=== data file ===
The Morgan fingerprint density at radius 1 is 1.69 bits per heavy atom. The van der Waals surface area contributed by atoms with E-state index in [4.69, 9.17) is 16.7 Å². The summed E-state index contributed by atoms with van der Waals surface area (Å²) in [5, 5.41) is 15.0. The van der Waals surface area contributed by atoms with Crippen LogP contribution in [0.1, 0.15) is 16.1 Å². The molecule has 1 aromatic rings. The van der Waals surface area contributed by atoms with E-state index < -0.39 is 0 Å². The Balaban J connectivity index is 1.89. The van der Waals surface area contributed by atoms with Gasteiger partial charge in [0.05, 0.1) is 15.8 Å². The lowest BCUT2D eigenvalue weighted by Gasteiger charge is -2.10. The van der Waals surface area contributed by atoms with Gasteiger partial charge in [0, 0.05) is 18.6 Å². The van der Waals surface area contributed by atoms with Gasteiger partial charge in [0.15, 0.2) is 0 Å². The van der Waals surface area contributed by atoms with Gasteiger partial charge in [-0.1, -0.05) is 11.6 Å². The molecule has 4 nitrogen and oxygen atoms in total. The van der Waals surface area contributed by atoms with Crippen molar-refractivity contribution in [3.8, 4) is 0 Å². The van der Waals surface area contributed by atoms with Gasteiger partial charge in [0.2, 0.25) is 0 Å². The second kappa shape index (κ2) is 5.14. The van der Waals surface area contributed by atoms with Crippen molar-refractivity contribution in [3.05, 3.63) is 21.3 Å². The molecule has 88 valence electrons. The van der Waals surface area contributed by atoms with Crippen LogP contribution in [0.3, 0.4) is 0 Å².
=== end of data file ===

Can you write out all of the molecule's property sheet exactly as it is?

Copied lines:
The Morgan fingerprint density at radius 1 is 1.69 bits per heavy atom. The van der Waals surface area contributed by atoms with E-state index in [4.69, 9.17) is 16.7 Å². The summed E-state index contributed by atoms with van der Waals surface area (Å²) in [5, 5.41) is 15.0. The van der Waals surface area contributed by atoms with Crippen LogP contribution in [0.1, 0.15) is 16.1 Å². The molecule has 1 aromatic rings. The van der Waals surface area contributed by atoms with E-state index < -0.39 is 0 Å². The Balaban J connectivity index is 1.89. The van der Waals surface area contributed by atoms with Gasteiger partial charge in [0.05, 0.1) is 15.8 Å². The lowest BCUT2D eigenvalue weighted by Gasteiger charge is -2.10. The van der Waals surface area contributed by atoms with Gasteiger partial charge in [0, 0.05) is 18.6 Å². The van der Waals surface area contributed by atoms with Gasteiger partial charge in [0.15, 0.2) is 0 Å². The van der Waals surface area contributed by atoms with Gasteiger partial charge in [-0.1, -0.05) is 11.6 Å². The molecule has 4 nitrogen and oxygen atoms in total. The van der Waals surface area contributed by atoms with Crippen molar-refractivity contribution in [3.8, 4) is 0 Å². The van der Waals surface area contributed by atoms with Gasteiger partial charge in [0.2, 0.25) is 0 Å². The second kappa shape index (κ2) is 5.14. The van der Waals surface area contributed by atoms with Crippen molar-refractivity contribution in [3.05, 3.63) is 21.3 Å². The molecule has 88 valence electrons. The van der Waals surface area contributed by atoms with Crippen LogP contribution in [0.3, 0.4) is 0 Å².